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The open absorption system: energy savings in different applications
2001 (English)Licentiate thesis, comprehensive summary (Other academic)
Abstract [en]

The open absorption system is a technique that makes it possible to recover energy in different processes using moist air. In most applications the latent heat in moist air is difficult to recover because of the low temperature. Processes using outdoor air to carry away moisture therefore have high energy demands. The open absorption system makes it possible to recover the latent heat and therefore decrease the outdoor air flow and the total energy demand. Two different pilot plants with an open absorption system have been realized in the northern part of Sweden. One is located at a sawmill where four timber dryers and one bio-fuel dryer have been operating. The other one is a pilot plant in a public swimming pool. In this thesis these pilot plants are described in detail and the energy savings when using the open absorption system are evaluated. The specific heat demand for a conventional drying system at the sawmill was about 5970 kJ/kg of evaporated water. When the open absorption system was installed the heat demand was reduced to approximately 1400 kJ/kg of evaporated water. At the same time, an additional 360 kJ/kg of electricity has to be supplied. 45 000 m3 per year of dried bio-fuel has been sold on the market as a result of the decreased heat demand in the wood dryers at the sawmill. Compared to other drying techniques the investment cost is high due to large airflows and therefore large apparatus. The main part of the investment cost, i.e. about 70% originate from the bio fuel dryer and the absorbers. In order to decrease the initial cost a parameter study has been made to investigate the possibilities to reduce the airflow of the drying process, i.e. bio fuel dryer and absorber. Parameters studied were, drying temperature, salt concentration and cooling of the airflow during the absorption process. The results show that it is possible to decrease the airflow by 31% when using a higher drying temperature. Higher salt concentration decreases the airflow by approximately 32% and cooling during absorption makes it possible to decrease the airflow by 50%. In order to minimize the airflow the three parameters were combined. In this case it is possible to decrease the airflow by approximately 60%. The energy demand for the conventional ventilation technique in indoor swimming pools has also been compared to two different heat recovery techniques, the mechanical heat pump and the open absorption system. The mechanical heat pump is the most widely used technique in Sweden today. The open absorption system is a new technique in this application. Calculations have been carried out on an hourly basis for the different techniques. Measurements from an absorption system pilot plant installed in an indoor swimming pool in the northern part of Sweden have been used in the calculations. The results show that with the mechanical heat pump, the electrical input increases with 63 MWh/year and with the open absorption system 57 MWh/year. However, both a mechanical heat pump and an open absorption system decrease the annual energy demand from 611 MWh to 528 and 484 MWh respectively, which corresponds to a decrease of approximately 14 and 20% respectively. The electricity input will increase when using the heat recovery techniques. Changing the climate in the facility has also been investigated. An increased temperature decreases the energy demand when using the conventional ventilation technique. However, when the mechanical heat pump and the open absorption system is used the energy demand is increased when the temperature is increased. In order to make the open absorption technique competitive the thesis shows that there is need for designing optimised systems that can be produced in large numbers, all in order to decrease the production costs and lower necessary investment. Another potential advantage with this system is that it does not require electricity as the driving energy. It seems reasonable to conclude however that the price difference between electricity and fuels must be very large before a new system like open absorption technology will be able to penetrate a market dominated by an established technology, like the mechanical heat pump.It appears that the most interesting market for the open absorption technology would be larger installations at industrial plants. If the reductions of the investment estimated in paper B can be realised and if fuel prices increase, the open absorption process would be more competitive with conventional drying technologies. For large installations, mass production is not essential for achieving competitive manufacturing costs and the risks taken by the companies that decide to introduce the system on the market would therefore not be so large.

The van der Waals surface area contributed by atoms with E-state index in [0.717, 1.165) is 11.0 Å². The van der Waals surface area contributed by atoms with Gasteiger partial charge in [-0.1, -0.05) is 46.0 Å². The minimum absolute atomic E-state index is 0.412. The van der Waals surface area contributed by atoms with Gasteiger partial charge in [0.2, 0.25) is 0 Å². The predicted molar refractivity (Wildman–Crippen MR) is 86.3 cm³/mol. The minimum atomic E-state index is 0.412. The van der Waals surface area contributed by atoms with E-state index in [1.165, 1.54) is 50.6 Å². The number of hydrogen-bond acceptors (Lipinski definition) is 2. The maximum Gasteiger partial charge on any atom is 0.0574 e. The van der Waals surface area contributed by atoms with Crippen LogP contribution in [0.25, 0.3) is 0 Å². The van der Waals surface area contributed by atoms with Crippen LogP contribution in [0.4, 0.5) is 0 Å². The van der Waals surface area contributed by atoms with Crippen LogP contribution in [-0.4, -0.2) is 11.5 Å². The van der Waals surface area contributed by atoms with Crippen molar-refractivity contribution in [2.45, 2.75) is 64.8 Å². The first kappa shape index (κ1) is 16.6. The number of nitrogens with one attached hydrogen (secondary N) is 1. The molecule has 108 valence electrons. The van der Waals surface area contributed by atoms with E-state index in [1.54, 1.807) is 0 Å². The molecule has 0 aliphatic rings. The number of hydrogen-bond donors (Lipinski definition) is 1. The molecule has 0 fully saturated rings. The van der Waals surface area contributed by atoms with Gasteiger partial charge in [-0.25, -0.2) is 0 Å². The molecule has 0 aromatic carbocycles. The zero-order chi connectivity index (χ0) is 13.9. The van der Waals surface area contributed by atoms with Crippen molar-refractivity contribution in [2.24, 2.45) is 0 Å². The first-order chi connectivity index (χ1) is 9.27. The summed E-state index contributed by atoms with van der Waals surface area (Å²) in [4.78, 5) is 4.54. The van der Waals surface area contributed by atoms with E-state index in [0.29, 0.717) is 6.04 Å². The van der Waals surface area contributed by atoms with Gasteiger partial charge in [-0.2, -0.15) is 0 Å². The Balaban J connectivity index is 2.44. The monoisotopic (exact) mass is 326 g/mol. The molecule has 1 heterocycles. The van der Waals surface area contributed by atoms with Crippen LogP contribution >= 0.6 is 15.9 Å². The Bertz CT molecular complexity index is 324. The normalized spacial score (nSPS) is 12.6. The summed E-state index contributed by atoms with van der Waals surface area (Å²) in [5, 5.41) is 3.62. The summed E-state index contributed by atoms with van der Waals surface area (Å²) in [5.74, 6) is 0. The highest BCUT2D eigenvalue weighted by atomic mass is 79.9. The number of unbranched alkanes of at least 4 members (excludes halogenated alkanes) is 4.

Place, publisher, year, edition, pages
Luleå: Luleå tekniska universitet, 2001. , 8 p.
Licentiate thesis / Luleå University of Technology, ISSN 1402-1757 ; 2001:50
Research subject
Energy Engineering
URN: urn:nbn:se:ltu:diva-26221Local ID: d36f0170-d183-11db-a0b9-000ea68e967bOAI: diva2:999381

Godkänd; 2001; 20070313 (ysko)

Available from: 2016-09-30 Created: 2016-09-30 Last updated: 2016-10-20Bibliographically approved

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